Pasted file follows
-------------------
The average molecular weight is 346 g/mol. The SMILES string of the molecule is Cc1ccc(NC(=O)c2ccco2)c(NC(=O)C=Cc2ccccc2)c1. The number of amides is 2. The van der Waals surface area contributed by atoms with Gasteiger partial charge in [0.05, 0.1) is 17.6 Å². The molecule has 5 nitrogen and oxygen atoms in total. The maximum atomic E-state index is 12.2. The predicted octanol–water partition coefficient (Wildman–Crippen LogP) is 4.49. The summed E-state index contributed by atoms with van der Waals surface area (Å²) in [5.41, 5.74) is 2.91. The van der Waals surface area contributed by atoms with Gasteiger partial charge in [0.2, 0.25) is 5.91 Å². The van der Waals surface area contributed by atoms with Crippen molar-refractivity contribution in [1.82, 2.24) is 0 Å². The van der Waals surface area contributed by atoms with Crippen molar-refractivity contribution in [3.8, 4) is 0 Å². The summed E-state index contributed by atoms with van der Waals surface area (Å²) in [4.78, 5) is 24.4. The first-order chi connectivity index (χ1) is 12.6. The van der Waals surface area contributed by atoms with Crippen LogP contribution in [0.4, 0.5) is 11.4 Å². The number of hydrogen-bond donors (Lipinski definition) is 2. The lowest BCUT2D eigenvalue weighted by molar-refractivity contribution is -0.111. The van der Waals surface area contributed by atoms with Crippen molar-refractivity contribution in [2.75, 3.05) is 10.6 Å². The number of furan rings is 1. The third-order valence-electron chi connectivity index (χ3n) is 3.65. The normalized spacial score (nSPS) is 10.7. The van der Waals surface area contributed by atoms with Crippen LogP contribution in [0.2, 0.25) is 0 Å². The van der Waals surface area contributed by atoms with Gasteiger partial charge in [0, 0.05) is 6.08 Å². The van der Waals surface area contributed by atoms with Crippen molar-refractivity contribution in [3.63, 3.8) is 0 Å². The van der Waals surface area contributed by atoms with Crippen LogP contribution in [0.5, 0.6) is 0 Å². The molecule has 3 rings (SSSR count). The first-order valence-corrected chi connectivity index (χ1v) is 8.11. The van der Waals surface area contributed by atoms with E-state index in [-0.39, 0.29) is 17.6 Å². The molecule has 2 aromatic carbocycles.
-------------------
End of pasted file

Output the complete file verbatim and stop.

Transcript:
The average molecular weight is 346 g/mol. The SMILES string of the molecule is Cc1ccc(NC(=O)c2ccco2)c(NC(=O)C=Cc2ccccc2)c1. The number of amides is 2. The van der Waals surface area contributed by atoms with Gasteiger partial charge in [0.05, 0.1) is 17.6 Å². The molecule has 5 nitrogen and oxygen atoms in total. The maximum atomic E-state index is 12.2. The predicted octanol–water partition coefficient (Wildman–Crippen LogP) is 4.49. The summed E-state index contributed by atoms with van der Waals surface area (Å²) in [5.41, 5.74) is 2.91. The van der Waals surface area contributed by atoms with Gasteiger partial charge in [0.2, 0.25) is 5.91 Å². The van der Waals surface area contributed by atoms with Crippen molar-refractivity contribution in [1.82, 2.24) is 0 Å². The van der Waals surface area contributed by atoms with Crippen molar-refractivity contribution in [3.8, 4) is 0 Å². The summed E-state index contributed by atoms with van der Waals surface area (Å²) in [4.78, 5) is 24.4. The first-order chi connectivity index (χ1) is 12.6. The van der Waals surface area contributed by atoms with Crippen LogP contribution in [0.4, 0.5) is 11.4 Å². The number of hydrogen-bond donors (Lipinski definition) is 2. The lowest BCUT2D eigenvalue weighted by molar-refractivity contribution is -0.111. The van der Waals surface area contributed by atoms with Crippen molar-refractivity contribution in [2.75, 3.05) is 10.6 Å². The number of furan rings is 1. The third-order valence-electron chi connectivity index (χ3n) is 3.65. The normalized spacial score (nSPS) is 10.7. The van der Waals surface area contributed by atoms with Crippen LogP contribution in [0.2, 0.25) is 0 Å². The van der Waals surface area contributed by atoms with Gasteiger partial charge in [0, 0.05) is 6.08 Å². The van der Waals surface area contributed by atoms with Crippen molar-refractivity contribution in [3.63, 3.8) is 0 Å². The van der Waals surface area contributed by atoms with Crippen LogP contribution in [0.5, 0.6) is 0 Å². The molecule has 3 rings (SSSR count). The first-order valence-corrected chi connectivity index (χ1v) is 8.11. The van der Waals surface area contributed by atoms with E-state index in [-0.39, 0.29) is 17.6 Å². The molecule has 2 aromatic carbocycles.